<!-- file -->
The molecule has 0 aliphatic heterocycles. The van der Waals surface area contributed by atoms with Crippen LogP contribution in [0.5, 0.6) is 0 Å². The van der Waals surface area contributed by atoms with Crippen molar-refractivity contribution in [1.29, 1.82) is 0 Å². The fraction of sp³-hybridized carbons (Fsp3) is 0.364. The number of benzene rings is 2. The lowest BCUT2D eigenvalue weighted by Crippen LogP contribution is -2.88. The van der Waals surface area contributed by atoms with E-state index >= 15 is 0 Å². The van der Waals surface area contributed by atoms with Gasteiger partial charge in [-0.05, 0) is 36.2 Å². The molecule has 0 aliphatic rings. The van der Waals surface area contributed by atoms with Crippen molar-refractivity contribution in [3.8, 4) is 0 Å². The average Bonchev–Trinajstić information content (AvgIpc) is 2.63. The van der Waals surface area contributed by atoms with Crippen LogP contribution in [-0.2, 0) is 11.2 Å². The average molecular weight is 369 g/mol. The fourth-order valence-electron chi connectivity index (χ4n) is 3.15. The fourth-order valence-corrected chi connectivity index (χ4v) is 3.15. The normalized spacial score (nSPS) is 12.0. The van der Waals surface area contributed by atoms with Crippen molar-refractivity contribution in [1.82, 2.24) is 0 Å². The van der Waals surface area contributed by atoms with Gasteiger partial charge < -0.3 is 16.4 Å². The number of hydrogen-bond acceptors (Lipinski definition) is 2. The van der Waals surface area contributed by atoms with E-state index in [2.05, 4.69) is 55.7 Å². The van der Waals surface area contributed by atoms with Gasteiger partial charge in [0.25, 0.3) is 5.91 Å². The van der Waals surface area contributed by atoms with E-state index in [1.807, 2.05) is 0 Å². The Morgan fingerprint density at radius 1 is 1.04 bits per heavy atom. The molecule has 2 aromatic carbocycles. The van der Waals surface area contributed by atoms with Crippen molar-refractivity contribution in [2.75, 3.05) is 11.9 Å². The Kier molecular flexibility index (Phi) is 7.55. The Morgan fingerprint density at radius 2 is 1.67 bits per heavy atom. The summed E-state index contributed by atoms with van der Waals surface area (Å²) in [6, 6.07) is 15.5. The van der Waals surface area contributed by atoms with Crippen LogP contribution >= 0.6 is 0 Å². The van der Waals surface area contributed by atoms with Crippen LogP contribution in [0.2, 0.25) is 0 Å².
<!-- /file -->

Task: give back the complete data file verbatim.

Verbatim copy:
The molecule has 0 aliphatic heterocycles. The van der Waals surface area contributed by atoms with Crippen LogP contribution in [0.5, 0.6) is 0 Å². The van der Waals surface area contributed by atoms with Crippen molar-refractivity contribution in [1.29, 1.82) is 0 Å². The fraction of sp³-hybridized carbons (Fsp3) is 0.364. The number of benzene rings is 2. The lowest BCUT2D eigenvalue weighted by Crippen LogP contribution is -2.88. The van der Waals surface area contributed by atoms with E-state index >= 15 is 0 Å². The van der Waals surface area contributed by atoms with Gasteiger partial charge in [-0.05, 0) is 36.2 Å². The molecule has 0 aliphatic rings. The van der Waals surface area contributed by atoms with Crippen molar-refractivity contribution in [3.8, 4) is 0 Å². The average Bonchev–Trinajstić information content (AvgIpc) is 2.63. The van der Waals surface area contributed by atoms with Crippen LogP contribution in [-0.2, 0) is 11.2 Å². The average molecular weight is 369 g/mol. The fourth-order valence-electron chi connectivity index (χ4n) is 3.15. The fourth-order valence-corrected chi connectivity index (χ4v) is 3.15. The normalized spacial score (nSPS) is 12.0. The van der Waals surface area contributed by atoms with Crippen molar-refractivity contribution in [1.82, 2.24) is 0 Å². The van der Waals surface area contributed by atoms with Gasteiger partial charge < -0.3 is 16.4 Å². The number of hydrogen-bond acceptors (Lipinski definition) is 2. The van der Waals surface area contributed by atoms with E-state index in [2.05, 4.69) is 55.7 Å². The van der Waals surface area contributed by atoms with Gasteiger partial charge in [0.25, 0.3) is 5.91 Å². The van der Waals surface area contributed by atoms with E-state index in [1.807, 2.05) is 0 Å². The Morgan fingerprint density at radius 1 is 1.04 bits per heavy atom. The molecule has 2 aromatic carbocycles. The van der Waals surface area contributed by atoms with Crippen molar-refractivity contribution in [2.75, 3.05) is 11.9 Å². The Kier molecular flexibility index (Phi) is 7.55. The Morgan fingerprint density at radius 2 is 1.67 bits per heavy atom. The summed E-state index contributed by atoms with van der Waals surface area (Å²) in [6, 6.07) is 15.5. The van der Waals surface area contributed by atoms with Crippen LogP contribution >= 0.6 is 0 Å². The van der Waals surface area contributed by atoms with Crippen LogP contribution in [0.2, 0.25) is 0 Å².